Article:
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How to Calculate Time Limitations in OED Proceedings

One of the most common questions we receive from practitioners relates to response periods.  As a threshold matter, the OED operates under a strict one-year statute of limitations.  As such, there is a clear reason for why a staff attorney is often reticent to provide an extension of time to respond to OED’s correspondence.  However, …

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USPTO Delays Patent Practitioner Registration Statements and CLE Certifications Until 2024

On June 10, 2021, the USPTO’s Office of Enrollment and Discipline will announce its intention  to delay by two years its previously-published requirement for biennial mandatory “registration statements” from all registered patent attorneys and agents. The USPTO’s announcement has no impact on trademark attorneys.  Last year, the USPTO published a final rule stating that the …

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USPTO Confirms Agency “Practitioners” May Ethically Partner With Foreign Attorneys

On May 26, 2021, the USPTO clarified its position that U.S. “practitioners”—who, by definition, include only United States-barred attorneys and USPTO registered patent attorneys and agents—may form partnerships and co-own law firms with non-U.S. attorneys without violating the USPTO’s Rules of Professional Conduct.  The USPTO guidance was included in the agency’s Final Rulemaking, the purpose …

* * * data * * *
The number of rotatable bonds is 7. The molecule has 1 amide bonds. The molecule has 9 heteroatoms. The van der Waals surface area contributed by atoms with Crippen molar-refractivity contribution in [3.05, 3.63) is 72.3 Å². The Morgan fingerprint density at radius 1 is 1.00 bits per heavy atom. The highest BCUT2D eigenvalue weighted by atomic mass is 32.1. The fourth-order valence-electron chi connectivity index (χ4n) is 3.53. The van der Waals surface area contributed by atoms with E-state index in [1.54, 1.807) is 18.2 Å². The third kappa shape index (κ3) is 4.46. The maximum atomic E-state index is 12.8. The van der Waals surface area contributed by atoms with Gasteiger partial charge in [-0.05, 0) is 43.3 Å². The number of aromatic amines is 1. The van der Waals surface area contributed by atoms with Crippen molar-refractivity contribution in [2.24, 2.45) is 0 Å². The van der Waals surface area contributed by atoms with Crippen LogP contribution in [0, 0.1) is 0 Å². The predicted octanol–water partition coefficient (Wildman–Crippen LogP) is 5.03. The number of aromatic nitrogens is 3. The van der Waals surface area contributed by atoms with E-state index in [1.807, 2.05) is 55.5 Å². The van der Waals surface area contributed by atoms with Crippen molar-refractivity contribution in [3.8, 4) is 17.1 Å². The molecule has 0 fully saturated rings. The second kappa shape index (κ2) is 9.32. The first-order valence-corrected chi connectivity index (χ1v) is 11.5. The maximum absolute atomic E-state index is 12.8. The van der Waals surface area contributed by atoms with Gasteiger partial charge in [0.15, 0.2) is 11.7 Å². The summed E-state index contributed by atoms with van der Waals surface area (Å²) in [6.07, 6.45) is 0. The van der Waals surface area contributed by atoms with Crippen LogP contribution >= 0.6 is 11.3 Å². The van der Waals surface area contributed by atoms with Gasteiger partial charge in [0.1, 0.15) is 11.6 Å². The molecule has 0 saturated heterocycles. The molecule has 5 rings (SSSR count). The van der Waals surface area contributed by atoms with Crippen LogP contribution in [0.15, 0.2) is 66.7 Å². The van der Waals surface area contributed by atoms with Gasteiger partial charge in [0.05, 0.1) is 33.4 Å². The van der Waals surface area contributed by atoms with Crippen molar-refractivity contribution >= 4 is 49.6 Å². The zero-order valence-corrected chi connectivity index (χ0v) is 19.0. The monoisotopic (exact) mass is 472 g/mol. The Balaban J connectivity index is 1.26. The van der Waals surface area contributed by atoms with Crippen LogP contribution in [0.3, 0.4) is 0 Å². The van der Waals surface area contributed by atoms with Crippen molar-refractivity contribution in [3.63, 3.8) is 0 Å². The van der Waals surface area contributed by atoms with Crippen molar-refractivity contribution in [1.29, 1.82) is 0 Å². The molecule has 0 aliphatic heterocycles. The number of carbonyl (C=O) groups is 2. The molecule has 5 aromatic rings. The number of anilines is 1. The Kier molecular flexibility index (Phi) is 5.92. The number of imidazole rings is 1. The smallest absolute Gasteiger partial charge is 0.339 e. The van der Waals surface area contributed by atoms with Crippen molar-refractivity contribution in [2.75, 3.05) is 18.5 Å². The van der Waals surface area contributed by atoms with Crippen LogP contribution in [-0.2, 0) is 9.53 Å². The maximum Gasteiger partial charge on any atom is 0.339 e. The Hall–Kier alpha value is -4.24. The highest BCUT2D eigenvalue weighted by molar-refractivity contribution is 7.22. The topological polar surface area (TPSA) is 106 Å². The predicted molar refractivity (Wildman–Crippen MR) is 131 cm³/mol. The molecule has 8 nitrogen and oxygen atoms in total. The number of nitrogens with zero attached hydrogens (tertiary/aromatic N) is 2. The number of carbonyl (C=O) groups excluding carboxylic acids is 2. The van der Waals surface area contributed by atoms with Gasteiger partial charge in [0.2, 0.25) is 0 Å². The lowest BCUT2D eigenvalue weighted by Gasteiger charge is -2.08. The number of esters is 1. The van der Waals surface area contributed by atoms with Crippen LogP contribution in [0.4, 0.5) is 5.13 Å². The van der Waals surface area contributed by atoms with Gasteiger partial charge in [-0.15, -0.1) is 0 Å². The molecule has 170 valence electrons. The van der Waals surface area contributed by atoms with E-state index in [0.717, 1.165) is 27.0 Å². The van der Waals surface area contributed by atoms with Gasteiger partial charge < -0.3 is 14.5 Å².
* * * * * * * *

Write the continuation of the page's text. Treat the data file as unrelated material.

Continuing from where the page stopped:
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Supreme Court

Inequitable Conduct: The Accusation That Could Change Your Life

Patent practitioners are keenly aware that inequitable conduct allegations are commonplace in patent litigation.  A finding of inequitable conduct has numerous adverse consequences for patent owners, including the possible loss of patent rights, exposure to antitrust claims, and an award of an accused infringer’s attorneys’ fees.  Because the impact of an inequitable conduct finding is …

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Trademark Signature Best Practices and OED

The letter comes in the mail from OED asking you a few questions about a handful of trademark applications, including whether each form was electronically signed by the respective applicant or attorney. The light bulb still has not hit—you ask yourself who is OED, and why are they asking about signatures. You read further into …

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Mixing Inventor And Patent Prosecutor Intent To Deceive: CleanTech Muddies Inequitable Conduct Law

Inequitable conduct is supposed to be personal to each individual who owes a duty of disclosure to the USPTO. Thus, just because an inventor may have knowingly and intentionally lied to the USPTO does not mean that prosecution counsel did so as well. Indeed, most prosecutors are in a position where they must rely upon …

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USPTO Requires Patent Bar Applicants To Disclose Expunged Or Diverted Criminal Records

While in college, Joe Varsity is arrested for public intoxication. Joe pleads no contest, and the charge is dismissed after he completes an alcohol education class. Joe’s conviction is later expunged (or erased). Under the laws where Joe’s arrest occurred, “any person who shall have been the subject of such an erasure shall be deemed …

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